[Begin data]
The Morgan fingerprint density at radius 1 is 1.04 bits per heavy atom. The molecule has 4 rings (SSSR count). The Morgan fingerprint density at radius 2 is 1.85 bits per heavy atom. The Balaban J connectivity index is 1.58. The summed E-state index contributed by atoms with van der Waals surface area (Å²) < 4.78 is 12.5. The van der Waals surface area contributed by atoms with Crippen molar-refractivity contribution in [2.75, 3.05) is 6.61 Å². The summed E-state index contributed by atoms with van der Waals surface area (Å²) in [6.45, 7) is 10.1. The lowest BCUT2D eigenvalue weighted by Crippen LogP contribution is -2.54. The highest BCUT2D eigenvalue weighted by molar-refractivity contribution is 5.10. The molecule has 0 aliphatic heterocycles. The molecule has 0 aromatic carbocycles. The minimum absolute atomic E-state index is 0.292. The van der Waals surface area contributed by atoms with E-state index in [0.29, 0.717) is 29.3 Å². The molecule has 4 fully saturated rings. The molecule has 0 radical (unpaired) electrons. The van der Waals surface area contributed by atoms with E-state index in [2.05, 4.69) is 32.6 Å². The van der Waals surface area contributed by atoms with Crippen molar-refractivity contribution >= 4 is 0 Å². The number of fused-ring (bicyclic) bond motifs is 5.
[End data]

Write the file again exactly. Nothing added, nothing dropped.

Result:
The Morgan fingerprint density at radius 1 is 1.04 bits per heavy atom. The molecule has 4 rings (SSSR count). The Morgan fingerprint density at radius 2 is 1.85 bits per heavy atom. The Balaban J connectivity index is 1.58. The summed E-state index contributed by atoms with van der Waals surface area (Å²) < 4.78 is 12.5. The van der Waals surface area contributed by atoms with Crippen molar-refractivity contribution in [2.75, 3.05) is 6.61 Å². The summed E-state index contributed by atoms with van der Waals surface area (Å²) in [6.45, 7) is 10.1. The lowest BCUT2D eigenvalue weighted by Crippen LogP contribution is -2.54. The highest BCUT2D eigenvalue weighted by molar-refractivity contribution is 5.10. The molecule has 0 aliphatic heterocycles. The molecule has 0 aromatic carbocycles. The minimum absolute atomic E-state index is 0.292. The van der Waals surface area contributed by atoms with E-state index in [0.29, 0.717) is 29.3 Å². The molecule has 4 fully saturated rings. The molecule has 0 radical (unpaired) electrons. The van der Waals surface area contributed by atoms with E-state index in [2.05, 4.69) is 32.6 Å². The van der Waals surface area contributed by atoms with Crippen molar-refractivity contribution >= 4 is 0 Å². The number of fused-ring (bicyclic) bond motifs is 5.